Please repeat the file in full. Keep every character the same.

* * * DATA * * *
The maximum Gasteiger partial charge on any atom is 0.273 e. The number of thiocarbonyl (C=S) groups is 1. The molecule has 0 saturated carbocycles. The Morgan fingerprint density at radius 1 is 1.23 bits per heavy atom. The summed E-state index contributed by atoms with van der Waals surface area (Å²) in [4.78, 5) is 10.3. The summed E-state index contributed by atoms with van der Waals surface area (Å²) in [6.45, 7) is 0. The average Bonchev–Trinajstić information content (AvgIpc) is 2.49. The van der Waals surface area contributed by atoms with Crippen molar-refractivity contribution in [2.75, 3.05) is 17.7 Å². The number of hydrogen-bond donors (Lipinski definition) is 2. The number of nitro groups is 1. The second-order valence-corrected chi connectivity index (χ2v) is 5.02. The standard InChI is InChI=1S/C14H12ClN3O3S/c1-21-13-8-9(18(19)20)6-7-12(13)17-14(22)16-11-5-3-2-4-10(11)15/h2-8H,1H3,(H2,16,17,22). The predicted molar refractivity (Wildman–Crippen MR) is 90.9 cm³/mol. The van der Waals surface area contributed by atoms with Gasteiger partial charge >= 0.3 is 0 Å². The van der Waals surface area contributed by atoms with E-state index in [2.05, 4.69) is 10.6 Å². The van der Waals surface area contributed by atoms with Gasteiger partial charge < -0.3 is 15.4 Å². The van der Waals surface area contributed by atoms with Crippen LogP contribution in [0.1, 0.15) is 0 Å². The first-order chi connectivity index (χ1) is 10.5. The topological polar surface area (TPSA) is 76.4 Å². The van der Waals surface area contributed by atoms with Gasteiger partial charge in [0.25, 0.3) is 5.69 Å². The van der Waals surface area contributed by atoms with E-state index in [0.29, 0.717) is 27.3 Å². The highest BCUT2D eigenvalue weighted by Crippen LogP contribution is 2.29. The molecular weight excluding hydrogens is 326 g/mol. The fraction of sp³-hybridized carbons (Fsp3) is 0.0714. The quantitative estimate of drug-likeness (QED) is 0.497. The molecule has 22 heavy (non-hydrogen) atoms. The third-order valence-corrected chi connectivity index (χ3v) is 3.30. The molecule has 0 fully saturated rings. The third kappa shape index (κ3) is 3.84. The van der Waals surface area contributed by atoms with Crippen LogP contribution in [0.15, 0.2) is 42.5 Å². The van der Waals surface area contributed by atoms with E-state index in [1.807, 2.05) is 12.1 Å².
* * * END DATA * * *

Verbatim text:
The maximum Gasteiger partial charge on any atom is 0.273 e. The number of thiocarbonyl (C=S) groups is 1. The molecule has 0 saturated carbocycles. The Morgan fingerprint density at radius 1 is 1.23 bits per heavy atom. The summed E-state index contributed by atoms with van der Waals surface area (Å²) in [4.78, 5) is 10.3. The summed E-state index contributed by atoms with van der Waals surface area (Å²) in [6.45, 7) is 0. The average Bonchev–Trinajstić information content (AvgIpc) is 2.49. The van der Waals surface area contributed by atoms with Crippen molar-refractivity contribution in [2.75, 3.05) is 17.7 Å². The number of hydrogen-bond donors (Lipinski definition) is 2. The number of nitro groups is 1. The second-order valence-corrected chi connectivity index (χ2v) is 5.02. The standard InChI is InChI=1S/C14H12ClN3O3S/c1-21-13-8-9(18(19)20)6-7-12(13)17-14(22)16-11-5-3-2-4-10(11)15/h2-8H,1H3,(H2,16,17,22). The predicted molar refractivity (Wildman–Crippen MR) is 90.9 cm³/mol. The van der Waals surface area contributed by atoms with Gasteiger partial charge >= 0.3 is 0 Å². The van der Waals surface area contributed by atoms with E-state index in [2.05, 4.69) is 10.6 Å². The van der Waals surface area contributed by atoms with Gasteiger partial charge < -0.3 is 15.4 Å². The van der Waals surface area contributed by atoms with Crippen LogP contribution in [0.1, 0.15) is 0 Å². The first-order chi connectivity index (χ1) is 10.5. The topological polar surface area (TPSA) is 76.4 Å². The van der Waals surface area contributed by atoms with Gasteiger partial charge in [0.25, 0.3) is 5.69 Å². The van der Waals surface area contributed by atoms with E-state index in [0.29, 0.717) is 27.3 Å². The highest BCUT2D eigenvalue weighted by Crippen LogP contribution is 2.29. The molecular weight excluding hydrogens is 326 g/mol. The fraction of sp³-hybridized carbons (Fsp3) is 0.0714. The quantitative estimate of drug-likeness (QED) is 0.497. The molecule has 22 heavy (non-hydrogen) atoms. The third-order valence-corrected chi connectivity index (χ3v) is 3.30. The molecule has 0 fully saturated rings. The third kappa shape index (κ3) is 3.84. The van der Waals surface area contributed by atoms with Crippen LogP contribution in [0.15, 0.2) is 42.5 Å². The van der Waals surface area contributed by atoms with E-state index in [1.807, 2.05) is 12.1 Å².